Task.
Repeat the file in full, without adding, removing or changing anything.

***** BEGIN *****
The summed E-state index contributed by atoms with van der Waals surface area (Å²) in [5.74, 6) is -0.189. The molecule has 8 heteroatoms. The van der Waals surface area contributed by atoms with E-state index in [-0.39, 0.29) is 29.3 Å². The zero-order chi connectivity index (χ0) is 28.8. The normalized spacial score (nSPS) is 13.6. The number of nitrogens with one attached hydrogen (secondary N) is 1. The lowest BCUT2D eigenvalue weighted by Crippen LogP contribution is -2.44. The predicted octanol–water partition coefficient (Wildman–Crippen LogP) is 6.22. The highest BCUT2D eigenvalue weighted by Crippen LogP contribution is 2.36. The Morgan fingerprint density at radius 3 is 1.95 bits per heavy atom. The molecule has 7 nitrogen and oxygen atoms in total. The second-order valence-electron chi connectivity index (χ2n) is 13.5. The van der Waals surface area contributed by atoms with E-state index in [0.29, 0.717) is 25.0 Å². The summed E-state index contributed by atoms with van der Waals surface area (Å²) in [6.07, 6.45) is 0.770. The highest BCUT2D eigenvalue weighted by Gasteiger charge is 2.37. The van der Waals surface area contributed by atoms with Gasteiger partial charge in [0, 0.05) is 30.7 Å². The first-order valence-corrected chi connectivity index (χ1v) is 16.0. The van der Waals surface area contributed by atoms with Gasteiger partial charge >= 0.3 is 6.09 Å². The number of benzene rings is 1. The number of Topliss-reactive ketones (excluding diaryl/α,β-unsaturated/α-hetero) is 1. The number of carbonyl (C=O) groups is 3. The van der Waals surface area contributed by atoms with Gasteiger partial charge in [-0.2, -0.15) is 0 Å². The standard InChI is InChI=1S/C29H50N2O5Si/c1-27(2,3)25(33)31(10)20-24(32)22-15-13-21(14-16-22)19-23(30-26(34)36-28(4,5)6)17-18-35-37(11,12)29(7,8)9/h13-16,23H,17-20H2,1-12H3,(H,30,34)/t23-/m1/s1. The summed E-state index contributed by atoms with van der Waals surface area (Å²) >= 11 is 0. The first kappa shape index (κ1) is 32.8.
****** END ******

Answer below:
The summed E-state index contributed by atoms with van der Waals surface area (Å²) in [5.74, 6) is -0.189. The molecule has 8 heteroatoms. The van der Waals surface area contributed by atoms with E-state index in [-0.39, 0.29) is 29.3 Å². The zero-order chi connectivity index (χ0) is 28.8. The normalized spacial score (nSPS) is 13.6. The number of nitrogens with one attached hydrogen (secondary N) is 1. The lowest BCUT2D eigenvalue weighted by Crippen LogP contribution is -2.44. The predicted octanol–water partition coefficient (Wildman–Crippen LogP) is 6.22. The highest BCUT2D eigenvalue weighted by Crippen LogP contribution is 2.36. The Morgan fingerprint density at radius 3 is 1.95 bits per heavy atom. The molecule has 7 nitrogen and oxygen atoms in total. The second-order valence-electron chi connectivity index (χ2n) is 13.5. The van der Waals surface area contributed by atoms with E-state index in [0.29, 0.717) is 25.0 Å². The summed E-state index contributed by atoms with van der Waals surface area (Å²) in [6.07, 6.45) is 0.770. The highest BCUT2D eigenvalue weighted by Gasteiger charge is 2.37. The van der Waals surface area contributed by atoms with Gasteiger partial charge in [0, 0.05) is 30.7 Å². The first-order valence-corrected chi connectivity index (χ1v) is 16.0. The van der Waals surface area contributed by atoms with Gasteiger partial charge >= 0.3 is 6.09 Å². The number of benzene rings is 1. The number of Topliss-reactive ketones (excluding diaryl/α,β-unsaturated/α-hetero) is 1. The number of carbonyl (C=O) groups is 3. The van der Waals surface area contributed by atoms with Gasteiger partial charge in [-0.2, -0.15) is 0 Å². The standard InChI is InChI=1S/C29H50N2O5Si/c1-27(2,3)25(33)31(10)20-24(32)22-15-13-21(14-16-22)19-23(30-26(34)36-28(4,5)6)17-18-35-37(11,12)29(7,8)9/h13-16,23H,17-20H2,1-12H3,(H,30,34)/t23-/m1/s1. The summed E-state index contributed by atoms with van der Waals surface area (Å²) >= 11 is 0. The first kappa shape index (κ1) is 32.8.